Who was William Penn?
"Love is the hardest lesson in Christianity; but, for that reason, it should be most our care to learn it." ~ William Penn
William Penn, who lives in the 17th century, was a Quaker by faith and and Englishman turned American by citizenship. He was an influential Christian and American perhaps most known for his "Holy Experiment" in regards to the state of Pennsylvania.
Birth date: October 14, 1644 Birth location: London, England Spouses: Guliema Maria Springett, Hannah Margaret Callowhill Children: seven with Springett, eight with Callowhill Death date: July 30, 1718 Death location: Berkshire, England
A brief biography
William Penn was born October 14, 1644 in London, England. His father, William Sr., was an Admiral in the Navy during the time of the English Civil War (1642-1651).
As a child, Penn was educated at Christ Church, Oxford and studied literature. The school had Puritan influences some of which Penn would adopt; yet others he would come to oppose. After his family moved to Ireland when Penn was a teenager, he met a Quaker missionary named Thomas Loe, who shared the Inner Light doctrine with him.
In 1660 Penn enrolled in Oxford, where he considered a career in medicine. When Penn sided with the recently-fired university dean over a free-speech issue, his father pulled him out of school. Penn was later expelled by the school when he refused to obey their rules.
His father was unhappy and eventually sent his son to Paris at the age of 18. Two years later, older and more mature, Penn returned to England and decided to follow his father to sea. His father soon became ill and Penn's familial responsibilities increased.
At this time, English society persecuted Quakers, some believing they were responsible for the plague and their meetings were called illegal.
Penn happened to encounter Thomas Loe once again as he started attending Quaker meetings, for which he was arrested. At the age of 22, he declared himself a Quaker. Because his father feared Penn would fail in challenging the English crown, he was once again told to leave home. Penn soon befriended George Fox. The pair traveled together, and later Penn wrote the preface for Fox's, Journal. After a period of intense persecution in Europe, Penn developed another vision for Quakers. Penn suggested that Quakers emigrate to America.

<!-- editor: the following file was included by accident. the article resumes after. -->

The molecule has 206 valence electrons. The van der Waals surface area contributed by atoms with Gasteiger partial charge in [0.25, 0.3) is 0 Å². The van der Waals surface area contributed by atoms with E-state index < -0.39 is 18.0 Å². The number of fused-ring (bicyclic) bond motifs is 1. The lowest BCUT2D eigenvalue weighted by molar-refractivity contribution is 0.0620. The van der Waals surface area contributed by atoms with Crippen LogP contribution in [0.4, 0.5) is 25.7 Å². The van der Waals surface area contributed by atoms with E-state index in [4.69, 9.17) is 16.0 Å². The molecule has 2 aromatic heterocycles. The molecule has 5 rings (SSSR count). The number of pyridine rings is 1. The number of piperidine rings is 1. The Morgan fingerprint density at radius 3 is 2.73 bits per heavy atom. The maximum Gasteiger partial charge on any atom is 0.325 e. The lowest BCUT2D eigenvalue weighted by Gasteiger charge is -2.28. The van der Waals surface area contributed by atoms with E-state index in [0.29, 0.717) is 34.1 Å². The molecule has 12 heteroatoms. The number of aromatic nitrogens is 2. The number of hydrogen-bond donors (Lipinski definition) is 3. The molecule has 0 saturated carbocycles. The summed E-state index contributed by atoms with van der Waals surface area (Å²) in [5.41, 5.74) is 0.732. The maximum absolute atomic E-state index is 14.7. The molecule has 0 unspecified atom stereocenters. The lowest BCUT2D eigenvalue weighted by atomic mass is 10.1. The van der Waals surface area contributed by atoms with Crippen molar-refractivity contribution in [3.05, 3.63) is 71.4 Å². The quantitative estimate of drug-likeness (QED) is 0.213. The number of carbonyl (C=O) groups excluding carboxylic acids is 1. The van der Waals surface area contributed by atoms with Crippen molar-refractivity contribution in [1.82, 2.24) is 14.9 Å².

In 1677 Penn and others purchased West Jersey and in 1682, East Jersey. The English king then gave Penn a charter, which included 45,000 square miles of land, including the area that the king would name "Pennsylvania," after William Jr.'s father. Penn soon parceled out 300,000 acres to mostly wealthy English Quakers.
Penn called Pennsylvania the "Holy Experiment."
Penn spent the following years in land disputes, traveling to England, and trying to help his children. Penn's financial advisor stole thousands of dollars from him, and at age 62, Penn was put in debtors prison. His sentence was soon reduced to house arrest. Quakers assisted him with the finances he needed and Penn was freed. In 1712 Penn had a stroke and a second one a few months later took his memory. He lived for six more years before dying in 1718 in Berkshire, a county in south east England.
- True Spiritual Liberty (1681)
- Some Fruits of Solitude In Reflections And Maxims (1682)
- Frame Of Government Of Pennsylvania (1682) From the Avalon Project, Yale Law School.
- Letter to his wife, Gulielma (1682)
- A Key (1692)
- Primitive Christianity Revived (1696)
- Preface to George Fox's Journal (1694)
- An Essay towards the Present and Future Peace of Europe by the Establishment of a European Dyet, Parliament or Estates (1693)
- William Penn & Richard Claridge; Posthumous publication, anonymous editor (1817). Extracts from The Writings of William Penn & Richard Claridge, on the Death and Sufferings of Our Lord Jesus Christ. London: William and Samuel Graves.
- Dunn, Mary Maples, Dunn, Richard S., Bronner, Edwin, and Fraser, David. The papers of William Penn, 5 volumes. Philadelphia: University of Pennsylvania Press, 1981-87.
Encyclopædia Britannica. 2010
Michael Walsh (Ed.). Dictionary of Christian Biography.. The Liturgical Press. 2001.